Re-inhabiting The City of Colonies through politics of pleasure

The City of Colonies


Sveva Crisafulli

On the east coast of Northern Italy, in the small fraction between the cities of Rimini, Riccione and Cesena, more than two-hundred fascist colossal buildings are left to perish along the seaside; the site has recently been named the City of Colonies.
Originally built as nursing houses in the late 1800s to help cure breathing pathologies for children, the Colonie Marine – literally ‘seaside colonies’ – went through a reorganization in the 1920s, when they were transformed into holiday camps to give the nation’s young people a character-forming experience under fascist ideologies. By the mid 1930s all the Colonie Marine were under the management of the Fascist National Party for young people – the Opera Nazionale Balilla – which was linked to the Ministry of Education for male and female children from 6 -18 years old. At the beginning of summertime, children from working class families and more deprived parts of the cities would leave their hometowns to take part in the Colonie Marine for the fascist youth – as part of an experimental pedagogical program of hegemonic fascist education. The young Balilla children had to perform the fascist salute in front of the Italian flag twice a day, actively participate to the “fascist Saturdays”, recite the Balilla vows: “in the name of God and Italy I swear to follow the Duce’s orders and to serve with all of my powers, and if necessary, my blood, the cause of Fascist revolution.”. The strict education into fascist ideologies involved exercising and performing as militaries from the age of eight years old for male children. The female children were educated into sports activities to be “healthy, robust, and fecund” – namely to be able to provide, in the future, children for the fascist nation. At the core of the Colonie Marine’s project was that of building people that would believe, fight, and obey for fascist causes – as it was those young people who were destined to become the regime’s foot soldiers, or that would provide progeny for the Italian nation.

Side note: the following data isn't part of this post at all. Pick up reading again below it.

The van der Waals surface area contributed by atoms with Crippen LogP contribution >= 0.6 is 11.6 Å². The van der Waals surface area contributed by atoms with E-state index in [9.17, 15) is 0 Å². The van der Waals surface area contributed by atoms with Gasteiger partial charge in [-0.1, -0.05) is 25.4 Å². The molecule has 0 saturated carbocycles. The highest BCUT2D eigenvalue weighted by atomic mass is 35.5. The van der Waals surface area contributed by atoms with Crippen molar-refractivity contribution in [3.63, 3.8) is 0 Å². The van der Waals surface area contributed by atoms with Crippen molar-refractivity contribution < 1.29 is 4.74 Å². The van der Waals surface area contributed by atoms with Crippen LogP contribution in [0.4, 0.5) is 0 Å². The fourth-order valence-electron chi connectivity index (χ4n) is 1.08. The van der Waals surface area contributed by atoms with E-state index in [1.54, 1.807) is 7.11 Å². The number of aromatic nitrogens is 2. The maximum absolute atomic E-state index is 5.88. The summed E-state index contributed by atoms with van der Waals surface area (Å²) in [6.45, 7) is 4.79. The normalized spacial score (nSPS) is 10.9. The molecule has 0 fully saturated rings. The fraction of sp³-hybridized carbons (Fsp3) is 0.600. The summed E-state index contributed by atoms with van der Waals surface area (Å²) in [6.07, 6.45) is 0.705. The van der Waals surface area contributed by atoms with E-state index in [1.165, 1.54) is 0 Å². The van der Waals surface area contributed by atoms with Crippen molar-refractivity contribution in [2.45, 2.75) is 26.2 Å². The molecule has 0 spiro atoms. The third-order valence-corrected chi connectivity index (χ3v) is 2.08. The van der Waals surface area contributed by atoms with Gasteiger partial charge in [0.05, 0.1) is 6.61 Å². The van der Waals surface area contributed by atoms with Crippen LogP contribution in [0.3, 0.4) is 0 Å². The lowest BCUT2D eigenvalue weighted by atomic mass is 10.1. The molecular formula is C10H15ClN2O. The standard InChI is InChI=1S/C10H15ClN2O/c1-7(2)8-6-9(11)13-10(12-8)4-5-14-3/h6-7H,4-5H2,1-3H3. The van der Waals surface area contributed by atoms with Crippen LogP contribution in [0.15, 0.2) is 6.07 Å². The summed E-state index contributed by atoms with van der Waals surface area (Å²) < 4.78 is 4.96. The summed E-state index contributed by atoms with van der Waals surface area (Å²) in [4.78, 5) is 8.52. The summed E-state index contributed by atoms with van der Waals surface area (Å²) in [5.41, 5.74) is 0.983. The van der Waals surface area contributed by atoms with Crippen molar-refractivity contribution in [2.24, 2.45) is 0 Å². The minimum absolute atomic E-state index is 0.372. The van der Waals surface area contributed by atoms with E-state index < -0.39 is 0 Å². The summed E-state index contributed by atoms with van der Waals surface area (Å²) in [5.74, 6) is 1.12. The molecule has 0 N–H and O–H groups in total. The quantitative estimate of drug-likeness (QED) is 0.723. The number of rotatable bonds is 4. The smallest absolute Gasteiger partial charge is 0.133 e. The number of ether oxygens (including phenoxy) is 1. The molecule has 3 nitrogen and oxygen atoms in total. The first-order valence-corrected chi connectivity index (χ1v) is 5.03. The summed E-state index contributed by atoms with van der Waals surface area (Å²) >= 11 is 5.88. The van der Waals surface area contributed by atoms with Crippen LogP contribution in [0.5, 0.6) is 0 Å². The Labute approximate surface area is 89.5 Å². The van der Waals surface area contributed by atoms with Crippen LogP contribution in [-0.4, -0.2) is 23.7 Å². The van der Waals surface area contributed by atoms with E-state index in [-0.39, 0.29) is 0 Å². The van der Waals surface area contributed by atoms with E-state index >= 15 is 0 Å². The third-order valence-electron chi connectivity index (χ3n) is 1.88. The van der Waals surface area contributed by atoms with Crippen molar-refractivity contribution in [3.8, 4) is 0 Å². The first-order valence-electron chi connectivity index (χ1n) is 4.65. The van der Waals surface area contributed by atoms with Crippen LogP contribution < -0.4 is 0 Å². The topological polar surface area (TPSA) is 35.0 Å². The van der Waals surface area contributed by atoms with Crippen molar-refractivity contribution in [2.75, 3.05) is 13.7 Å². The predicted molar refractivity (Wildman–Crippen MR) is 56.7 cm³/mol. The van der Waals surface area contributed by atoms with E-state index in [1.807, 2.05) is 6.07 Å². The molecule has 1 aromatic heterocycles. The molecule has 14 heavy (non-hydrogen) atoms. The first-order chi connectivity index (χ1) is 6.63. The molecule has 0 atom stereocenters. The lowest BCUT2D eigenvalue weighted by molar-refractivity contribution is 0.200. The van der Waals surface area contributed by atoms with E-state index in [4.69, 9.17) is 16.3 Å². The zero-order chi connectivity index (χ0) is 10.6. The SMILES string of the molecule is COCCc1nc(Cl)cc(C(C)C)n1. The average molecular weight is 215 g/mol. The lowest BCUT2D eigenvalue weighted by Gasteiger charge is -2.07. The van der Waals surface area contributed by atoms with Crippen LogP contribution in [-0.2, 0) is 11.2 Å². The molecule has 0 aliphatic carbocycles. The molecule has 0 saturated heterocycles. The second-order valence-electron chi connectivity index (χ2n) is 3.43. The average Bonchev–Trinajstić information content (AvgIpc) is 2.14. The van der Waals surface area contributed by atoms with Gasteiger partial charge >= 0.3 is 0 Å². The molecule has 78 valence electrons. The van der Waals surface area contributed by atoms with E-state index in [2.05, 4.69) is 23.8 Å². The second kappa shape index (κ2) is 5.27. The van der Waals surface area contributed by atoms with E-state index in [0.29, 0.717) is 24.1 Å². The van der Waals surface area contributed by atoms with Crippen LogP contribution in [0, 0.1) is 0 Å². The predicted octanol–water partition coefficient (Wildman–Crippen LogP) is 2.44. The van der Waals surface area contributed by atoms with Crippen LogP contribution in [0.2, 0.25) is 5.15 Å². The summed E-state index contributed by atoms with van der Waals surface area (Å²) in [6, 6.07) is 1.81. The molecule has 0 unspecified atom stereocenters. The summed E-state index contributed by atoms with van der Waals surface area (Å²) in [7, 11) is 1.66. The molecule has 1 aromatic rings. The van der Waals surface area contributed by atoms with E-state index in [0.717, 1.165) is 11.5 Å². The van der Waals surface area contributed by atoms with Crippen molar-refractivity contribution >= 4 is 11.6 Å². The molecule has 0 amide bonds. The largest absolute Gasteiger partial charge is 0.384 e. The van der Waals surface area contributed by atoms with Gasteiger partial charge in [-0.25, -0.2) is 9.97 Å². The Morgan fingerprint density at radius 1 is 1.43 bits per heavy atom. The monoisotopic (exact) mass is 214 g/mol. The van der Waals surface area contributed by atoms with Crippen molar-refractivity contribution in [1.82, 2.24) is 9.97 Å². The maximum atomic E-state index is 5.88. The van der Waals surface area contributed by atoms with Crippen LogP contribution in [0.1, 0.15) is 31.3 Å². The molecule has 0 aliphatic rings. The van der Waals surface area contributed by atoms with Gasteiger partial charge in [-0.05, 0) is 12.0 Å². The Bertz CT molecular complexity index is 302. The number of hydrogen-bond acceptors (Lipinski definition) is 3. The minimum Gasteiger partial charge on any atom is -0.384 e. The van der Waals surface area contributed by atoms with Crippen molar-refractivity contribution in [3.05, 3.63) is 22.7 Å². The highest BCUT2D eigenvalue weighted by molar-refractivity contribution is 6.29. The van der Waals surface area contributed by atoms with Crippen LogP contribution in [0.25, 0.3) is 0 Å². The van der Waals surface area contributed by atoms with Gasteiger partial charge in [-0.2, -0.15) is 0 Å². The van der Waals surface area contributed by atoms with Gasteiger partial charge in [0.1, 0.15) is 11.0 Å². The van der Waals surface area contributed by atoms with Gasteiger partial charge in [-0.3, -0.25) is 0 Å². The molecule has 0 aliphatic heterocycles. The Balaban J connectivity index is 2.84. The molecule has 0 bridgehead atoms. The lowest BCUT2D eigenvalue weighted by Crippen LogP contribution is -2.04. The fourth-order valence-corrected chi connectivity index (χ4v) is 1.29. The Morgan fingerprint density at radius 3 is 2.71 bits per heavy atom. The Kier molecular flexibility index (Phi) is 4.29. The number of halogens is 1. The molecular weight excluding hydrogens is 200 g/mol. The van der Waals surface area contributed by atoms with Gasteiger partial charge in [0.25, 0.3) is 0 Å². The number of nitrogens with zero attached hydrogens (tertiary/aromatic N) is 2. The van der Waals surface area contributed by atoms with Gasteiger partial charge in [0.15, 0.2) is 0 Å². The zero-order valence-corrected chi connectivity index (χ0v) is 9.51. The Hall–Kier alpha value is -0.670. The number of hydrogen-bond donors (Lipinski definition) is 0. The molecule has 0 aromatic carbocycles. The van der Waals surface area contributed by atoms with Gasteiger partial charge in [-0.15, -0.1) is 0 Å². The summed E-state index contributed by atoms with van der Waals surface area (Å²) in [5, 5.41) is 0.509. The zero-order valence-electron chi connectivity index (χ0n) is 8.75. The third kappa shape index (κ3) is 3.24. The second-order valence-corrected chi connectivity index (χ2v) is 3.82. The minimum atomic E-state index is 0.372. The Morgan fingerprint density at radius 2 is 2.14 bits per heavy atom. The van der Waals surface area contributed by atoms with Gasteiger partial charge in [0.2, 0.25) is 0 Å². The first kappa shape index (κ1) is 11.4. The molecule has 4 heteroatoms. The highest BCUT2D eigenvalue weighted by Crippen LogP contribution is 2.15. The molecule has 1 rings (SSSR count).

In the decades following the Second World War and the fall of the regime, the Colonie Marine that were not damaged by the bombings were briefly re-qualified into hotels and small holiday pensions. Today most of the Colonie are left abandoned, the terrain that surrounds them hasn’t been cultivated for decades, wild plants have taken over the buildings and the ground on which their standing has turned into a swamp. In complete desolation the colossal architectures stand visible, impossible to be missed by yet deemed to not exist – in a haunted atmosphere that crystallizes fascist hegemonic power.


[1] Diligenti, La scuola durante il Fascismo. “Nel nome di Dio e dell’Italia giuro di eseguire gli ordini del duce e di
servire con tutte le mie forze e, se necessario con il mio sangue, la causa della rivoluzione fascista”

[2] Antonella Mauri, Sane, robuste, feconde. L’educazione sportiva delle giovani fasciste